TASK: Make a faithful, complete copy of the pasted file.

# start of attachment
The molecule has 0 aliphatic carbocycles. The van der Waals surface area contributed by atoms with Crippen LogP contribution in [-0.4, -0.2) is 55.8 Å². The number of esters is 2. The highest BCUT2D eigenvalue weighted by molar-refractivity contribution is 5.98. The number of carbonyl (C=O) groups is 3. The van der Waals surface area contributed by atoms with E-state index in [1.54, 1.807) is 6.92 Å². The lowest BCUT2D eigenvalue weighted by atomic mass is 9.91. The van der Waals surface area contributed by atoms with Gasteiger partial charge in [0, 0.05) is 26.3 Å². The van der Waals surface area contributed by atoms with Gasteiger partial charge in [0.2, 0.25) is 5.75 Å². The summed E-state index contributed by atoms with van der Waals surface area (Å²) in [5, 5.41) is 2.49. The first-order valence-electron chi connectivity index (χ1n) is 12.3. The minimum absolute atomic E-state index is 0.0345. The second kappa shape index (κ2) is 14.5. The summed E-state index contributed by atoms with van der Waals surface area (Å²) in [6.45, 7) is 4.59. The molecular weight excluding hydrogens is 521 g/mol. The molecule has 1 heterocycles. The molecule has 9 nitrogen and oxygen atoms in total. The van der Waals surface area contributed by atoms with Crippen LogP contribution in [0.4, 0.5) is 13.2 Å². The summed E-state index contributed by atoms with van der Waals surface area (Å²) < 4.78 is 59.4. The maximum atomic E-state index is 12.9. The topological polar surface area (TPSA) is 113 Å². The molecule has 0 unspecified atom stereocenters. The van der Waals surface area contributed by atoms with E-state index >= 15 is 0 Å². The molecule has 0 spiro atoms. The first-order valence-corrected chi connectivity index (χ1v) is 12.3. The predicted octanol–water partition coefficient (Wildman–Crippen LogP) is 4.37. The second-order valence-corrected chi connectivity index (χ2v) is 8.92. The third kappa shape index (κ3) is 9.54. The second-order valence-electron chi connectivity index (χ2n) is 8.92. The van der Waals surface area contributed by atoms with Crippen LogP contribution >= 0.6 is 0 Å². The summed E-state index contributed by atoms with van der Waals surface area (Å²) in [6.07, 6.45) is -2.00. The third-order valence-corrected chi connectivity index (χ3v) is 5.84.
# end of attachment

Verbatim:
The molecule has 0 aliphatic carbocycles. The van der Waals surface area contributed by atoms with Crippen LogP contribution in [-0.4, -0.2) is 55.8 Å². The number of esters is 2. The highest BCUT2D eigenvalue weighted by molar-refractivity contribution is 5.98. The number of carbonyl (C=O) groups is 3. The van der Waals surface area contributed by atoms with E-state index in [1.54, 1.807) is 6.92 Å². The lowest BCUT2D eigenvalue weighted by atomic mass is 9.91. The van der Waals surface area contributed by atoms with Gasteiger partial charge in [0, 0.05) is 26.3 Å². The van der Waals surface area contributed by atoms with Gasteiger partial charge in [0.2, 0.25) is 5.75 Å². The summed E-state index contributed by atoms with van der Waals surface area (Å²) in [5, 5.41) is 2.49. The first-order valence-electron chi connectivity index (χ1n) is 12.3. The minimum absolute atomic E-state index is 0.0345. The second kappa shape index (κ2) is 14.5. The summed E-state index contributed by atoms with van der Waals surface area (Å²) in [6.45, 7) is 4.59. The molecular weight excluding hydrogens is 521 g/mol. The molecule has 1 heterocycles. The molecule has 9 nitrogen and oxygen atoms in total. The van der Waals surface area contributed by atoms with Crippen LogP contribution in [0.4, 0.5) is 13.2 Å². The summed E-state index contributed by atoms with van der Waals surface area (Å²) < 4.78 is 59.4. The maximum atomic E-state index is 12.9. The topological polar surface area (TPSA) is 113 Å². The molecule has 0 unspecified atom stereocenters. The van der Waals surface area contributed by atoms with E-state index >= 15 is 0 Å². The molecule has 0 spiro atoms. The first-order valence-corrected chi connectivity index (χ1v) is 12.3. The predicted octanol–water partition coefficient (Wildman–Crippen LogP) is 4.37. The second-order valence-corrected chi connectivity index (χ2v) is 8.92. The third kappa shape index (κ3) is 9.54. The second-order valence-electron chi connectivity index (χ2n) is 8.92. The van der Waals surface area contributed by atoms with Crippen LogP contribution >= 0.6 is 0 Å². The summed E-state index contributed by atoms with van der Waals surface area (Å²) in [6.07, 6.45) is -2.00. The third-order valence-corrected chi connectivity index (χ3v) is 5.84.